JWG via DTN 15 January 2023 JT and Rae have been reading the tar baby saga and are trying hard…
David Rubinger, R.I.P.
David Rubinger, legendary Israeli photographer behind iconic Western Wall photo, dies
Israel Prize winner David Rubinger, whose lens captured key moments in Israeli history and helped define the nation’s collective consciousness, dies at 92.
(Haaretz) David Rubinger, the legendary Israeli photographer behind an iconic photo of Israeli paratroopers entering the Western Wall for the first time, died Thursday at the age of 92.
Awarded the Israel Prize for his works in 1997, Rubinger’s photographs captured key moments in Israel’s history and helped define its collective consciousness.
Born in Austria in 1924, Rubinger immigrated to Israel in 1939 and fought with the “Jewish Brigade” during World War II. He began to work as a photojournalist in 1951, first with the now defunct daily Haolam Haze (This World) and then with Yedioth Ahronoth. He also served as Time Life’s photographer in Israel.
Over his illustrious career, Rubinger took over 500,000 pictures that tell the story of the state of Israel, exemplified in his iconic photograph of three Israeli paratroopers looking up at the Western Wall. The photo, taken after the first Israeli soldiers entered East Jerusalem during the 1967 Six Day War, is viewed as a symbol of Israel’s victory in the decisive war, that saw it take full control of Jerusalem, include the Old City and the Jewish holy site.
In an interview about the iconic image, Rubinger said that a day before Israeli troops entered Jerusalem’s Old City on June 7, 1967, he was in the Sinai, snapping shots of Israeli soldiers: “That night I heard some talk on the command radios about something happening in Jerusalem. I didn’t hesitate and just snuck into a helicopter that was evacuating wounded soldiers.”
According to Rubinger, “when I got to Jerusalem, I heard gunshots, so I ran to the Western Wall, maybe 20 minutes after it was taken. I laid down on the ground and these three soldiers just passed by. I didn’t think much of the photo at the time.”
Later, the IDF’s chief rabbi, Shlomo Goren, arrived at the scene, “I thought that would be ‘the shot’. When I developed the photos at home, I told my wife: ‘Rabbi Goren, that’s a great photo, historical.’ But my wife pointed at the image of the soldiers and said: ‘that’s a nice photograph.’ And I told her: ‘What nonsense.'”
Rubinger said that though it was his most famous, he did still does not think it was a very good photograph: “Part of the face is cut off one the right said, in the middle the nose protrudes, and on the left there’s only half a face… photographically speaking, this isn’t a good photo.”
President Rivlin eulogized Rubinger, saying “there those who write the pages of history and there are those who create them with their lens. David immortalized history in his photographs that will forever remain in our memory. I will continue to carry him in my memory, armed with his old and faithful camera.”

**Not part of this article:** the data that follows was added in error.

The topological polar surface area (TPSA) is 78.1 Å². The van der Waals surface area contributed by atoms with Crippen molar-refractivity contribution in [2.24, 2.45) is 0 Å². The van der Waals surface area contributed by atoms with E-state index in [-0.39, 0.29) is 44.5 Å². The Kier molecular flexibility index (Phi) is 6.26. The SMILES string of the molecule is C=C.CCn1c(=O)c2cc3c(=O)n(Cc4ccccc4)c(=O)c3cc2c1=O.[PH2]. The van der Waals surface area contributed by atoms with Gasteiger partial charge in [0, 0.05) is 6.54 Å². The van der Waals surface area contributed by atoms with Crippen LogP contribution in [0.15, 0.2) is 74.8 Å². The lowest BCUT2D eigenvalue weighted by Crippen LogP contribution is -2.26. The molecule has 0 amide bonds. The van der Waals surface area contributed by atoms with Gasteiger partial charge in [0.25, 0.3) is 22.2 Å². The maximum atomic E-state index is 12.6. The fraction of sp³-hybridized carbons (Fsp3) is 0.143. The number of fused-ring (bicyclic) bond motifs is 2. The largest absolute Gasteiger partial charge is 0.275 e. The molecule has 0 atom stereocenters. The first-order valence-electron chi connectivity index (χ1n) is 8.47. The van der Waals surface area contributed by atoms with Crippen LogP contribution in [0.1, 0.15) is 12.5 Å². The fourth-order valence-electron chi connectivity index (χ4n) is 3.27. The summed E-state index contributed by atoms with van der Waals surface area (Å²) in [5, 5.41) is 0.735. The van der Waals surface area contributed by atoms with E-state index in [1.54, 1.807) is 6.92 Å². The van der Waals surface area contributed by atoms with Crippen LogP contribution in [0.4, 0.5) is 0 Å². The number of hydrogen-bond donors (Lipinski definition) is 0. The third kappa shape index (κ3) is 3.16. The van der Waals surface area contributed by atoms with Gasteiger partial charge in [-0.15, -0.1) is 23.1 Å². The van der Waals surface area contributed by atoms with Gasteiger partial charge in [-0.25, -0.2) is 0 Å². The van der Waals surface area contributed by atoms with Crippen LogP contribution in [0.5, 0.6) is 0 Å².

We had the great privilege of knowing David and calling him our friend. We not only own his wonderful books but he also gave us a copy of the Western Wall photo which we proudly display.
The Haaretz piece shows several of his most famous photos, but not some of our favorites for which David offered some wry alternative captions.
RIP, David, you had an amazing life!
In Memoriam: David Rubinger, Israel’s Iconic Photographer, Has Died
(TIME) David Rubinger, who died on March 1 at age 92, was the most famous photographer in Israel, the nation whose creation, conflicts and leaders he made his life’s work. Rubinger’s black-and-white images for TIME and sometimes for LIFE were the iconic images of the Jewish state. And his personal elegance over nine decades of life carried an essential quality of the country’s founding generation into a more prosaic present.
Think of a photograph from Israel, and chances are it was taken by David Rubinger. The Israeli paratroopers gaping in awe at the just-captured Western Wall — that was his. A jubilant crowd carrying a leader of the Entebbe raid on its shoulders? He got that. Prime Minister Menachem Begin, bent over to help his wife into her shoe on the official plane, Rubinger captured that, too. He seemed to be present at both every major milestones, and every telling moment, though in many cases that was because he lifted his Leica and made it so. Israel’s president, Reuven Rivlin, recognized just that in his official statement lamenting Rubinger’s passing: “Through his photography, David eternalized history as it will be forever etched in our memories.”
Rubinger had the first thing every photojournalist needs — access — not only because he was impeccably pleasant company, but because he was there from the beginning. Born in Vienna in 1924, Rubinger moved to what was still British Mandate Palestine in 1939. His mother was among the relatives murdered in the Holocaust. He served in the British army’s “Jewish Brigade” during World War II and later fought Arab armies for the contested land on which Israel would be built. He turned to photography at a time when the newborn country was pretty much a bunch of people trying to figure things out, and moved easily in the orbit of every prime minister since David Ben-Gurion, the founder. ” When Israel’s leaders saw David, the older ones recalled all their shared history and greeted him warmly; the younger ones felt privileged, because here was a living connection between them and their early-Zionist heroes, whose faces they knew largely from David’s pictures,” Matt Rees, a former TIME bureau chief in Jerusalem, wrote in a tribute for the Foreign Press Association, which Rubinger helped found.